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Posted 14 January 2012 - 05:26 PM

Overview of some of the things I've done - assessment in history. Possibly a bit dated but it ticked boxes when observed and the kids seemed to find it useful (at times).

#11 MrsCMG

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Posted 14 January 2012 - 07:14 PM

The way i get around the students knowing were they are working I sometimes set a small piece of work as level ___ and i tell them this piece of work is part of Level __. The students then know they have attempted that level and if they suceed they know they are working towards that level and if they don't they are on the level below. Very crude I know but my students seem to like it.

Also if I was being observed my students can point to a piece of work and say 'we have done this level __ work' (look a little good!)

#12 Hannah W.

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Posted 15 January 2012 - 09:10 PM

Some good hoop jumping ideas here. Thanks everybody. Apparently ofsted will also now be looking to see students reading aloud in lessons... So many things to remember!
stock your mind, it's your own house of treasures and nobody else in the world can interfere with it

#13 MrsCMG

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Posted 15 January 2012 - 09:16 PM

Some good hoop jumping ideas here. Thanks everybody. Apparently ofsted will also now be looking to see students reading aloud in lessons... So many things to remember!



When it comes to reading aloud, I ask for volunteers. Most of the students enjoy it, but I have been told by the SENCO at school do not force students with any SEN to read out in front of the class. This may be bad for self esteen, maybe get them to read their answer out just to you as you are going around. OFSTED can then see evidence of them reading out aloud.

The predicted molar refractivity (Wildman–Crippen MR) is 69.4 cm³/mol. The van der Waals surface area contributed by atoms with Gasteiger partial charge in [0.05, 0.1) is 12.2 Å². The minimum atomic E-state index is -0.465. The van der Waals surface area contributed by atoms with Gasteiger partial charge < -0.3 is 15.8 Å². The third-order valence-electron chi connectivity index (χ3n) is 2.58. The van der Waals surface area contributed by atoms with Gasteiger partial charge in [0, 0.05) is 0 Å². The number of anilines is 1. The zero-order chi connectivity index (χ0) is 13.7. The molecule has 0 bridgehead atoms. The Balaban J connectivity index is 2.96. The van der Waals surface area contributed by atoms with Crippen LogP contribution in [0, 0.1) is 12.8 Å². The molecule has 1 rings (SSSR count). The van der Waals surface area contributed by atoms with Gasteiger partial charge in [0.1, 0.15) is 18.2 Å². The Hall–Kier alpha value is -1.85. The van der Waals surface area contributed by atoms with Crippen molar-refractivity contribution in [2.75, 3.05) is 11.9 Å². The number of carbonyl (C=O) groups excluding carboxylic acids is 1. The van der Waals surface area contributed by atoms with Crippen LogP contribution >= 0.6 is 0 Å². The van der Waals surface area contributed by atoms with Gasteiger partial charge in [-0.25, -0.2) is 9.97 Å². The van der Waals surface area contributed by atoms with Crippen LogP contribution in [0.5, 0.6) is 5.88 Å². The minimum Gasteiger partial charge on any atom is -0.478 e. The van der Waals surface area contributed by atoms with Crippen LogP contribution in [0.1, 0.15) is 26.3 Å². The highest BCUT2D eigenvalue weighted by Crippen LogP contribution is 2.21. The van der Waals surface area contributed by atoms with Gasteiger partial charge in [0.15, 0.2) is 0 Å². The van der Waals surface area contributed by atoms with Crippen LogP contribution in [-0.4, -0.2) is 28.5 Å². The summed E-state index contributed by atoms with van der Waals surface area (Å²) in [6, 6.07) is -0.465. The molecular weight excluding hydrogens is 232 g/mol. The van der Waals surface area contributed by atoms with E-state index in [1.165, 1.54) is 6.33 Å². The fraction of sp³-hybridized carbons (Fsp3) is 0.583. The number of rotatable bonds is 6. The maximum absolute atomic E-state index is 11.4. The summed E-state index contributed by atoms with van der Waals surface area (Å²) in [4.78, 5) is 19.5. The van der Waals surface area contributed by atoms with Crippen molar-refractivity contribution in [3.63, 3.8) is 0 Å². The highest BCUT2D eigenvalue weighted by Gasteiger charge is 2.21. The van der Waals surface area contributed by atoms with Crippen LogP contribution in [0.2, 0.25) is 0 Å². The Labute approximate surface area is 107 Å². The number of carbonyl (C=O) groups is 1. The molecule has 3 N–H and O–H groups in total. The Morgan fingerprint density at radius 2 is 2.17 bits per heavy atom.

#14 CCulpin

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Posted 15 February 2012 - 06:47 PM


Some good hoop jumping ideas here. Thanks everybody. Apparently ofsted will also now be looking to see students reading aloud in lessons... So many things to remember!



When it comes to reading aloud, I ask for volunteers. Most of the students enjoy it, but I have been told by the SENCO at school do not force students with any SEN to read out in front of the class. This may be bad for self esteen, maybe get them to read their answer out just to you as you are going around. OFSTED can then see evidence of them reading out aloud.


I'm inclined to agree with Dom Giles, 18 December: this is not learning, not real progress and certainly not History. But then I haven't got Mr. Fillbox, the Deputy Head (Data) leaning over my shoulder, or some bonehead Ofsted Inspector lurking outside the door.
More to the point, the Expert Panel Report, para 8.4 says:
"We are concerned by the ways in which England’s current assessment system encourages a process of differentiating learners through the award of ‘levels’, to the extent that pupils come to label themselves in these terms.... It also distorts pupil learning, for instance creating the tragedy that some pupils become more concerned for ‘what level they are’ than for the substance of what they know, can do and understand.This is an unintended consequence of an over-prescriptive framework for curriculum and assessment."

Brave words, which needed saying - (probably written by Dylan Wiliam, is my guess).
To implement these recommendations will unwind nearly 20 years of increasingly bad practice: dare Michael Gove do it?

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#15 Lesley Ann

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Posted 15 February 2012 - 08:48 PM

Dare, dare and double dare Gove. He needs to do it!